The last part of the volume focuses on the theme of autonomy, which can be said to typify the essence of Castoriadis’s philosophical and political thinking. Harald Wolf’s essay, “The Power of the Imaginary,” focuses on one of Castoriadis’s fundamental philosophical contributions, namely, instituting and instituted imaginaries/societies. In particular, he looks at imaginaries’ capacities to create power. The article explains how it is that a new dominant imaginary of crisis and loss have destabilized the capacity to resist and create viable alternatives to the dominant neoliberal economic paradigm The author alludes to growing anti-globalisation paradigms as possible alternatives, but he leaves the question open about their viability and power. Ingerid S. Straume’s contribution, “Castoriadis, Education and Democracy,” extends Castoriadis’s critique and political philosophy into the field of education. Though Castoriadis did not give his readers a developed theory of education, Straume demonstrates the implications of his work in this field. Specifically, she argues that Castoriadis understood the Greek notion of paideia as vital for the institution and instituting of society. In order for education to have any force, it must show, against philosophy that seeks always to determine and fix, how change and democracy are possible through political acts. Straume observes,

That a new type of individual and society should emerge, in one and the same stroke, is ”unthinkable” from the traditional viewpoints of philosophy, “the inherited logic of determinacy,” according to Castoriadis. However, this has happened in actual history, and still can, through “the creative work of the instituting imaginary, as radical form of the anonymous collectivity.” The paradox cannot be solved by logic, only acted out as a creation, a political act. This way history is created. (225)

The final essays of the volume, “The Wreath of Subjectivity and Time” by Kristina Egumenovska and “Autonomy and Self-Alteration” by Stathis Gourgouris, investigate the connection between the self and autonomy. The former mines Castoriadis’s notion of time as the emergence of otherness in order to critique more classical notions of time conceived as something given or pure. Egumenovska also discusses Castoriadis’s notion of time in relation to Aristotle’s view of time. The latter essay pursues further Castoriadis’s insight about othering as self-othering: “Strictly speaking, self-alteration signifies a process by which alterity is internally produced, dissolving the very thing that enables it, the very thing whose existence derives meaning from being altered, from othering itself.” (244) Gourgouris maintains that, “self-alteration cannot be conceptualized or articulated if the self remains a notion within the signifying limits of identity. The process of self-alteration is deadly to the sovereignty of identity. It presupposes—it enables and performs—an identicide: the self-dissolution of the self, or in another idiom, the production of non-identity as self-transformative force.” (267) The latter essay addresses the possibility of self- and societal- creation that is transformative and not merely the repetition of philosophical paradigms, thereby demonstrating the richness of Castoriadis’s notion of autonomy.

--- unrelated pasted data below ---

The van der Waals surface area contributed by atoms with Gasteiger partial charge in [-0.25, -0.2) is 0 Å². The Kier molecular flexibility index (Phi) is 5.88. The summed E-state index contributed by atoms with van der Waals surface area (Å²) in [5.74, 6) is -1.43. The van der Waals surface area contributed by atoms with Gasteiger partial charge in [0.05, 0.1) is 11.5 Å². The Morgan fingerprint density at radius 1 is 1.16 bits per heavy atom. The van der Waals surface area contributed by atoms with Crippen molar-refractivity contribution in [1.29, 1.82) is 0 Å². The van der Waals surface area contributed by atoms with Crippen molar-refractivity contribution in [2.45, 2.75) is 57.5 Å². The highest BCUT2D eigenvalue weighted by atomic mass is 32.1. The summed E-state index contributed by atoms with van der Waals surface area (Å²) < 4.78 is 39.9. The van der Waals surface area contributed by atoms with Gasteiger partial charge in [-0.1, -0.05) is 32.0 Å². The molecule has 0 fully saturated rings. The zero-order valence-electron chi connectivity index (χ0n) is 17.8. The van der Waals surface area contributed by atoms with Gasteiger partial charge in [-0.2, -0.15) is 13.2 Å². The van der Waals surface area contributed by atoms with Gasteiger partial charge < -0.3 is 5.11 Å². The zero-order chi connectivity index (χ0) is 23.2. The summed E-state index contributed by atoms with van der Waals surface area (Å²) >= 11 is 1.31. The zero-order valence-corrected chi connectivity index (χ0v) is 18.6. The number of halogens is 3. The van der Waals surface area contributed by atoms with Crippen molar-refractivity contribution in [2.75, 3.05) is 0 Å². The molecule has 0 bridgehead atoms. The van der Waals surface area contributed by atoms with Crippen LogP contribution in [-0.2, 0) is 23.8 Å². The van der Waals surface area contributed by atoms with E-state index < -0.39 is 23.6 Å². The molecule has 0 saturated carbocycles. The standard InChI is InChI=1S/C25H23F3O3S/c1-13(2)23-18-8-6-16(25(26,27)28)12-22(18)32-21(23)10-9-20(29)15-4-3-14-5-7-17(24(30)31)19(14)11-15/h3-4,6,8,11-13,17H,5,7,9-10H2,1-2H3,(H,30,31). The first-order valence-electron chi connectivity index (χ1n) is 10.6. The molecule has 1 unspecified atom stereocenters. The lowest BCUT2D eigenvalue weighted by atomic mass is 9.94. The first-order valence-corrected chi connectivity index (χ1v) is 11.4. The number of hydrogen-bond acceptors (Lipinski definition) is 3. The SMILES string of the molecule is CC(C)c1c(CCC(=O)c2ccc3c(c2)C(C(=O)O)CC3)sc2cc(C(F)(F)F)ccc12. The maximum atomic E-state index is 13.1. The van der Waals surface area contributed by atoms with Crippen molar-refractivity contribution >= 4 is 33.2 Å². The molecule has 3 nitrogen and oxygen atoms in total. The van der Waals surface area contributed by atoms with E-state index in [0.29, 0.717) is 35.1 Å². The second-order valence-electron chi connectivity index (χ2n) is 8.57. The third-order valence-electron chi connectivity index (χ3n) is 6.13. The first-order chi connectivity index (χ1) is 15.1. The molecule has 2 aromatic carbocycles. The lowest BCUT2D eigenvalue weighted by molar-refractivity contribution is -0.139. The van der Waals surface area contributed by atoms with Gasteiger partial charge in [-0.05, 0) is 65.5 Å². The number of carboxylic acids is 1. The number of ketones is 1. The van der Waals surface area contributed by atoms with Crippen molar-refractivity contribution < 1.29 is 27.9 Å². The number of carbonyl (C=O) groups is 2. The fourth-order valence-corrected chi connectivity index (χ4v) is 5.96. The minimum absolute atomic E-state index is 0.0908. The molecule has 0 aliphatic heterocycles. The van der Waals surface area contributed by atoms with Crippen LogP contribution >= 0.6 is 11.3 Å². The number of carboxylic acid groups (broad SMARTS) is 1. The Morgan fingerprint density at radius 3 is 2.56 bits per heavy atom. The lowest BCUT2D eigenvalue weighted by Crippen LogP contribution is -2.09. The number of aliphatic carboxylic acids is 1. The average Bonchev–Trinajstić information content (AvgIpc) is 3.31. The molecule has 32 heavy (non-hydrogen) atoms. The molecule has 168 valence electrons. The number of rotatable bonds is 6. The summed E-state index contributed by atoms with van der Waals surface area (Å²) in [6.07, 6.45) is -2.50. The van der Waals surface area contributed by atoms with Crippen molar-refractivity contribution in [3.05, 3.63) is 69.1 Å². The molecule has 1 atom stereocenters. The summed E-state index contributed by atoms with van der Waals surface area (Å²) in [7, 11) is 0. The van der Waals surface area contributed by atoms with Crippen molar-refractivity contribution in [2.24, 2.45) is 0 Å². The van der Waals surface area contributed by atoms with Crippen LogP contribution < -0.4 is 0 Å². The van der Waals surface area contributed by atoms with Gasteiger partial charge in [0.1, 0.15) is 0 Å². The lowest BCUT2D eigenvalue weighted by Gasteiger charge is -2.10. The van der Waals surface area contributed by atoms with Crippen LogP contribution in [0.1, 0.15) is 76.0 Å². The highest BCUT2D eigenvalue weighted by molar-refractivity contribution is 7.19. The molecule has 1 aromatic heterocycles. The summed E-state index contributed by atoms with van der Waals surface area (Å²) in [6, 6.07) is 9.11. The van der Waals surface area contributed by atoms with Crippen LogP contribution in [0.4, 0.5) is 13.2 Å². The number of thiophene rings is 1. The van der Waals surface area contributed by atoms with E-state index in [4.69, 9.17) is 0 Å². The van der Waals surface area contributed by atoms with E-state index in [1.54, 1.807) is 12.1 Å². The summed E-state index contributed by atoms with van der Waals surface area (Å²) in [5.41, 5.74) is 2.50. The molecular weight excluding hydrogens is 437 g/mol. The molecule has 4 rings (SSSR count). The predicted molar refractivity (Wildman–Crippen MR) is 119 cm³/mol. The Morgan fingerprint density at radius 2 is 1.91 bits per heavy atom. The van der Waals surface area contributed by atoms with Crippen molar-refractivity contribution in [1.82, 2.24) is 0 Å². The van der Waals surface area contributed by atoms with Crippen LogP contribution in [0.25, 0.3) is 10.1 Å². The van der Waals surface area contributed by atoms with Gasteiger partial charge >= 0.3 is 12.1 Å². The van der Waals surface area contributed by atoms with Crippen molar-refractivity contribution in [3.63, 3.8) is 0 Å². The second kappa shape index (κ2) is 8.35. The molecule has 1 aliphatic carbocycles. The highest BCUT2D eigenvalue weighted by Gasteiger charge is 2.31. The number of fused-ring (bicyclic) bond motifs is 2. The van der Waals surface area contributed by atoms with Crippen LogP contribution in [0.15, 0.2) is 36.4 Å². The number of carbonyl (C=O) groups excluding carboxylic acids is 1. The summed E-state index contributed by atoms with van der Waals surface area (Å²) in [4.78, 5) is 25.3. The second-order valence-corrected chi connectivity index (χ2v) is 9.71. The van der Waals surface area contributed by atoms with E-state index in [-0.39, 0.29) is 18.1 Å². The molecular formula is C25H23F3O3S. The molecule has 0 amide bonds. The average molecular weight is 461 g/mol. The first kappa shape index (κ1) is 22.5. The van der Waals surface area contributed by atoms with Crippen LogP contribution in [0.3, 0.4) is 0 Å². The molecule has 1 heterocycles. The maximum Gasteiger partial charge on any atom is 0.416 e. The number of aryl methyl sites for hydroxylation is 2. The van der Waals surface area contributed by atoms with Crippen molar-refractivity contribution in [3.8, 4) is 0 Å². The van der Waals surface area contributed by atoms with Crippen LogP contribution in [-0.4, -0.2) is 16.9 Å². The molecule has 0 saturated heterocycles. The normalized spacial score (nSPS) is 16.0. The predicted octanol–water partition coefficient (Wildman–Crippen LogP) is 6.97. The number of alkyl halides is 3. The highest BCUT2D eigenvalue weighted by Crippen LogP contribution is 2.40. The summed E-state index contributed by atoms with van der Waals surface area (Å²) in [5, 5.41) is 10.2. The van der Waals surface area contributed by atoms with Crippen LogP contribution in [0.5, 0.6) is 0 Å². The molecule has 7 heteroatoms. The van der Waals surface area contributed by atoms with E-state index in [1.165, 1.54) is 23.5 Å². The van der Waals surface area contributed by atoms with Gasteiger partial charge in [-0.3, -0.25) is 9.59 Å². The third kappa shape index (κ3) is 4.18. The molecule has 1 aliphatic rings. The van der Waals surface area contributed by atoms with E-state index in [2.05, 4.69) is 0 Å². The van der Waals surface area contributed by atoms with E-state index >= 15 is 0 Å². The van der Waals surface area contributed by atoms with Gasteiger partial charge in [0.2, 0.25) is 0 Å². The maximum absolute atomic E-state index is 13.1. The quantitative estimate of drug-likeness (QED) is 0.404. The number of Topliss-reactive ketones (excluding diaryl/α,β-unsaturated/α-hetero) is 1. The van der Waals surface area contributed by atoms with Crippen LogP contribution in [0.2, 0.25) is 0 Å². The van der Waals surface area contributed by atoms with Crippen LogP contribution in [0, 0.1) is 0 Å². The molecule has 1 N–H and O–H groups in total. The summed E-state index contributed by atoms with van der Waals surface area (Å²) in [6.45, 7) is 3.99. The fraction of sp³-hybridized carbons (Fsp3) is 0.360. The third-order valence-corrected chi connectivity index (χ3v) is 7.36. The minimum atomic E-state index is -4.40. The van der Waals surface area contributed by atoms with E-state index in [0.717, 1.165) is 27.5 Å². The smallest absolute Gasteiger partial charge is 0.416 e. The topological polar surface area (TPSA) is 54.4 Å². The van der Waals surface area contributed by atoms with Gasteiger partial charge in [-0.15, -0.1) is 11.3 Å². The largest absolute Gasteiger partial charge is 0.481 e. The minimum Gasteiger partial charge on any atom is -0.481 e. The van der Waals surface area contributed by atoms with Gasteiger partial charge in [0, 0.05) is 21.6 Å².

The essays in this volume are valuable for numerous reasons. First, they highlight and bring to light the importance and richness of Castoriadis’s philosophical and political legacy, which has been largely overlooked in our present time. Second, the authors of the essays not only expose and critique Castoriadis’s ideas, but they also extend and apply them to contemporary social and political issues. This application offers readers and thinkers creative possibilities of response to our present political and economic world. Castoriadis saw and thought long and hard about the world we now live. He feared and fought against the neoliberal model of financial capitalism. Castoriadis’s understanding of autonomy and the imaginary, for example, are alternatives to the poetry and new aesthetics articulated by anti-semiocapitalist thinkers like Franco Bifo Berardi and the event of Badiouans. The essays are excellent, well-written, and provocative: they do much to strengthen and fortify the philosophical arsenal of possible responses to the dominating and oppressive forces of contemporary financial capitalism.